This is what our garden looked like after using manure that wasn't composted sufficiently.  Fresh poop = bad poop! Bermuda Grass; aka: Crabgrass. This totally sux. The roots loved our double dug, fertile beds. The roots go down about 2 feet deep in a web that is mighty!

This is our 3 year old asparagus bed (planted with 2 year old crowns), gone to fern. The ferns feed the roots so that next year we'll have lots more yummy asparagus. Home grown asparagus is freaking amazing!!! You know how when you buy it at the grocers, you look for the tiny, pencil thin spears if you want them tender? Our asparagus is tender all the way down even when the spears are 12" tall and as thick as a broomstick.

This is the 1 year old asparagus bed that was taken over by the baaaaad Bermuda Grass. (And that is my Girlyboi and amazing bed digger and poop shoveler wearing the red cap)
 We dug the top 8 inches up, tossed as much grass and roots as we could get out, and are now covering it with plastic and hoping that the rest of the root will die by spring so we can plant more asparagus here. We have 6 more beds that have to be dug up and smothered. *whew* (note: It only partially worked.  We still have to dig the bed up and try to transplant the asparagus crowns.)

These are the winter lettuce/greens beds. In the left pic with the black pots we planted for heads, and a couple rows of spinach. The pots have the bottoms cut off to make collars to protect the baby plants from critters and insects. The bed pictured on the right is scattered with a mixture of greens that we'll be harvesting daily, (before heads have formed when the leaves are young and tender), in a couple of weeks. (In the background there you can see Solon, our 9 year old chow/shepherd mix. He's a honey bear!  (These raised beds, we have discovered, don't really work well for us here in the desert except for winter crops.  They tend to dry out too quickly despite the buried soaker hose and throw off our watering schedule.)

Pictured below are the cans that we use for collars to protect young seedlings

from creepy crawlies.  We also use gallon nursery pots that we've cut the bottoms out of.

This is the carrot bed. It's been sifted through diamond hardware cloth to a depth of 18" to remove all but the tiniest pebbles. Even a small rock will split and deform the carrots. It's not just for cosmetic reasons that we don't want the carrots to split. They develop a thicker core and are a bit bitter when they get deformed. The carrots are also scatter seeded. We'll thin them as they grow, feeding the thinnings to the parrots or putting them in soups and stews where it's not as imperative that they are sweet and full flavored. The carrots will stay in the ground until they have enjoyed a few good frosts. Frost makes carrots sweet!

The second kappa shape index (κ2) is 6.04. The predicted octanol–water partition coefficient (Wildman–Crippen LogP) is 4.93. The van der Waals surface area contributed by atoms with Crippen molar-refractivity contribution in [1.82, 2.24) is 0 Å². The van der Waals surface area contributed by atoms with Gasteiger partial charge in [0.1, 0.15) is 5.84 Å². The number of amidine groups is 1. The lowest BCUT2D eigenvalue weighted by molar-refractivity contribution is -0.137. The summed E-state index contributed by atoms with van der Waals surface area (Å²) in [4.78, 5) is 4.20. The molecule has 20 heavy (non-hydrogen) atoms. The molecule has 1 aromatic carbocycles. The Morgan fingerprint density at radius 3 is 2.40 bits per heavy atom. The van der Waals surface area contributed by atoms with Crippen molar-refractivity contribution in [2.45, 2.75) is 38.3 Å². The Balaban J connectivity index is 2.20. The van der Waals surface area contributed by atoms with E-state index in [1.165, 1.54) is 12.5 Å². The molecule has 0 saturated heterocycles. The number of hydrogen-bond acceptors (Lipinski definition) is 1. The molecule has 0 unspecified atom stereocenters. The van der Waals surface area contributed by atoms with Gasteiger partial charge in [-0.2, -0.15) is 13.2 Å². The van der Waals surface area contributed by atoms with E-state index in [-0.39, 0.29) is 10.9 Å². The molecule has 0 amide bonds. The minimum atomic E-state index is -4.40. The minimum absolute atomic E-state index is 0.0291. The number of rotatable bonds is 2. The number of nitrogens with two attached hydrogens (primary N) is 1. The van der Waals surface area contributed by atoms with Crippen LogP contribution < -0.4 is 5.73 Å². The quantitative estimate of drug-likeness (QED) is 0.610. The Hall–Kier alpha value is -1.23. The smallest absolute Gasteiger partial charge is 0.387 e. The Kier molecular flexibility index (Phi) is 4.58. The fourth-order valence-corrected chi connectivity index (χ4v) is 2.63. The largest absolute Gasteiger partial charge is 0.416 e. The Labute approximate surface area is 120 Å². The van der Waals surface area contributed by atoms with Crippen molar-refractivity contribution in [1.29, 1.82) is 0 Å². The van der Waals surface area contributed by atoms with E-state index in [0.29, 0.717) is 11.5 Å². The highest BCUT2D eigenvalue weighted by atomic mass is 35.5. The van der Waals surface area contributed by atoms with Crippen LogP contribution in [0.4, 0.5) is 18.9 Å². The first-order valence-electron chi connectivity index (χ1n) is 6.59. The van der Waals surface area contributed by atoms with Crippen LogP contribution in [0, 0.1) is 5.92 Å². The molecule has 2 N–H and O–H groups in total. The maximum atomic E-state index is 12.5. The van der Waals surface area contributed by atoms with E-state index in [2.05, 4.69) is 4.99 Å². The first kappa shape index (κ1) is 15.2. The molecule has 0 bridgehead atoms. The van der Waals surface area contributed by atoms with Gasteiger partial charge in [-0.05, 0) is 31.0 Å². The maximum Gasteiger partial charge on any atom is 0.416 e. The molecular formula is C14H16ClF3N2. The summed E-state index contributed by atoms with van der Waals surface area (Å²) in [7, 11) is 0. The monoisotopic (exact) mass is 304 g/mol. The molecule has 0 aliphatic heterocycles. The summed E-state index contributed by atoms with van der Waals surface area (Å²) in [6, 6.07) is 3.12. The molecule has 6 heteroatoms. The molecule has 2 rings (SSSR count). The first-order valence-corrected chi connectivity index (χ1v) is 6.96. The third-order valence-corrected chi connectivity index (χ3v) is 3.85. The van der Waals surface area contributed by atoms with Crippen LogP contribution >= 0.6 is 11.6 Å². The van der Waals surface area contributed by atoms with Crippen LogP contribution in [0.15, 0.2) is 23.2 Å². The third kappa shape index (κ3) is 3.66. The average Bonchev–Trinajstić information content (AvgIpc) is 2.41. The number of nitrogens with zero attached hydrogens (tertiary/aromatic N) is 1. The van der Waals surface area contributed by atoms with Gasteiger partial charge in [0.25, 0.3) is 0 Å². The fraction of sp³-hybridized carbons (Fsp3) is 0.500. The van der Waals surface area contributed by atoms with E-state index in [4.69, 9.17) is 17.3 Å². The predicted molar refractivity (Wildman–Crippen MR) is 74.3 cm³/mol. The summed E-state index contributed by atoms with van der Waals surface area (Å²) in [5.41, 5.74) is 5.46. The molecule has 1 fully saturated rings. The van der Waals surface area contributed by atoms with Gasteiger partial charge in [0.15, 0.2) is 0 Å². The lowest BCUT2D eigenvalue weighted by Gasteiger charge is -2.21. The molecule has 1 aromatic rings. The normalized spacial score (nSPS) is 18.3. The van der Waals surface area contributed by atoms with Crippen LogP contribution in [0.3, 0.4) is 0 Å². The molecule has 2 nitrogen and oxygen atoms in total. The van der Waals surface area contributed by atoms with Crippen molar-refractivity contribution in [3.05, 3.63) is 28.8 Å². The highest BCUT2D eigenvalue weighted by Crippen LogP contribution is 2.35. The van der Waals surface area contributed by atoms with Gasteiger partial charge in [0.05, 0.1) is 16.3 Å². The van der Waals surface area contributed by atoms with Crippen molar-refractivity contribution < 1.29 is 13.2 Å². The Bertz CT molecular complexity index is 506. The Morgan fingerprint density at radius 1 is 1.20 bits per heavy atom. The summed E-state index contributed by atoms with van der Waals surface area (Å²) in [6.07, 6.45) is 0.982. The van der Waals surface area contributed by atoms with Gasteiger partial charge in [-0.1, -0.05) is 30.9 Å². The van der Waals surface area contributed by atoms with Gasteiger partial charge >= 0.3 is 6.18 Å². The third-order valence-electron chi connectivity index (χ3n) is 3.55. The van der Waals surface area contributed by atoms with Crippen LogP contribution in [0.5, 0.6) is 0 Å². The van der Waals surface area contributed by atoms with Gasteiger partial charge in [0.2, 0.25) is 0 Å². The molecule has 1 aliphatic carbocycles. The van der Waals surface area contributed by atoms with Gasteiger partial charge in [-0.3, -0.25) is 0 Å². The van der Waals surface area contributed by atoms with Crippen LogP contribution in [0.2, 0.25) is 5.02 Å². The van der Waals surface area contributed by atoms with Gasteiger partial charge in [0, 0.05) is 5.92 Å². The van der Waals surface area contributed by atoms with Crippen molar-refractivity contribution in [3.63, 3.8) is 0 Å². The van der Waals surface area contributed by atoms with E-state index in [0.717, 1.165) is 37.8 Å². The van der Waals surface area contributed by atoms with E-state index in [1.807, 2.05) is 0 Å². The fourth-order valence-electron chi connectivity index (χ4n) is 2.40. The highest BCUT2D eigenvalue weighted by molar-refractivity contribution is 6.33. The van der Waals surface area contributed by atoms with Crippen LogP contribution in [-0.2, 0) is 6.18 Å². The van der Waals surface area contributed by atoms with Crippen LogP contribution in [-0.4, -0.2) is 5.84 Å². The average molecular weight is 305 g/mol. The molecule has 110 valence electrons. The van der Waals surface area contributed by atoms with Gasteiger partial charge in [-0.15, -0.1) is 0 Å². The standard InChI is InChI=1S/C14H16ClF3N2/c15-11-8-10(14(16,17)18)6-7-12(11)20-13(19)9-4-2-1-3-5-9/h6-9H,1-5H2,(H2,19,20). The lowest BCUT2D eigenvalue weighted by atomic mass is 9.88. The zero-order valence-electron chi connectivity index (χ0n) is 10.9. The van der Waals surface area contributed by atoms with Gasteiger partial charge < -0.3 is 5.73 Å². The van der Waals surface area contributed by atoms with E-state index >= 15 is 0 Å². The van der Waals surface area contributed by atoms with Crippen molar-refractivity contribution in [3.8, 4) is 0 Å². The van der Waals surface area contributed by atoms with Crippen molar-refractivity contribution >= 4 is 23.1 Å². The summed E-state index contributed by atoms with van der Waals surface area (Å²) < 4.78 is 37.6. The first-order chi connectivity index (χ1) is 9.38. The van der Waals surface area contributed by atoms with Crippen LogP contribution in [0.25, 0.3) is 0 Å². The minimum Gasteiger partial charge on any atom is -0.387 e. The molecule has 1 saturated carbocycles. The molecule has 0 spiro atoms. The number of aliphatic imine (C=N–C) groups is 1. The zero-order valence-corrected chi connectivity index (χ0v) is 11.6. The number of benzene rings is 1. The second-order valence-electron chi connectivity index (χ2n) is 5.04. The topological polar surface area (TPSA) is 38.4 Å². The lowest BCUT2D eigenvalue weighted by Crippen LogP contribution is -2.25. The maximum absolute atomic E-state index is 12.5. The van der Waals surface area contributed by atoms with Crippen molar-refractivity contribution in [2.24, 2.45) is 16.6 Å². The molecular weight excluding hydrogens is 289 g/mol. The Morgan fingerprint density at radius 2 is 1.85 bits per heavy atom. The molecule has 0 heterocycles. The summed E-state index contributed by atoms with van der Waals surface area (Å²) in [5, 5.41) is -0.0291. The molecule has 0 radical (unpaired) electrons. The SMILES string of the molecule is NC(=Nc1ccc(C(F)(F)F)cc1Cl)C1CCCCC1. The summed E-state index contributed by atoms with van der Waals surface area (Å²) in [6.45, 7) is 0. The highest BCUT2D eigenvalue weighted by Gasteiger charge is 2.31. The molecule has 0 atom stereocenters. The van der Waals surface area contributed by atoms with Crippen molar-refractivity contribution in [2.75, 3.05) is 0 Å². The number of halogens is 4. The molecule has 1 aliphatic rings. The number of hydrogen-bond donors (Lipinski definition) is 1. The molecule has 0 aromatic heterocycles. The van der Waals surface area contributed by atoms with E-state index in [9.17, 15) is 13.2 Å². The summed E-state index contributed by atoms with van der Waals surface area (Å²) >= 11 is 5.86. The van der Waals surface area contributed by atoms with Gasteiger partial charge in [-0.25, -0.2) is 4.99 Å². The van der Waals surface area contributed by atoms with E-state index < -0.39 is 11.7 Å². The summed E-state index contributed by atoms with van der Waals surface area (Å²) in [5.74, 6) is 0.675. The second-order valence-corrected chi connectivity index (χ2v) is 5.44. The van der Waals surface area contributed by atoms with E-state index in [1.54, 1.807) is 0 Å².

These last couple of pics are good examples of intensive gardening.
The "V" shaped fence section in the first image will act as a trellis for the snow and pod peas that are planted on the inside and outside edges of it, and along the fence. Inside the collars are alternating rows of broccoli and cabbage. This arrangement allows us to pack the greatest number of plants in the small bed, and takes advantage of the different root depths for feeding and watering.

This bed has alternating, staggered rows of broccoli and cabbage, with turnips planted between and all around. The PVC arches will be the frame for a sort of cold frame that we'll add using heavy plastic as the weather gets colder to extend our growing season.
Ummm... let's see; what else? Oh! Watering. We only top water (by hand) during germination in spring, for the winter garden, and occasionally in the evening during the hottest part of the summer. Otherwise we use soaker hose that's buried. We have our own well and with such great drainage I feel pretty good about the low environmental impact our garden makes. We don't lose too much water to evaporation this way, and what's not making it into the plants is returning through the ground to the water table.

Well. That was prolly more than ya'll wanted to know about gardening in the desert, but alot of the techniques I use are adaptable to other climates, too. I hope you enjoyed reading it half as much as I enjoyed writing about it. This kind of blogging is happy for my heart and healing to my spirit.
Peace, out!

current mood: pleased

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Thursday, December 4th, 2008
7:27 am

Emerging lavender spear reminds me of
the Art Deco Chrysler skyscraper in NY.

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Monday, December 1st, 2008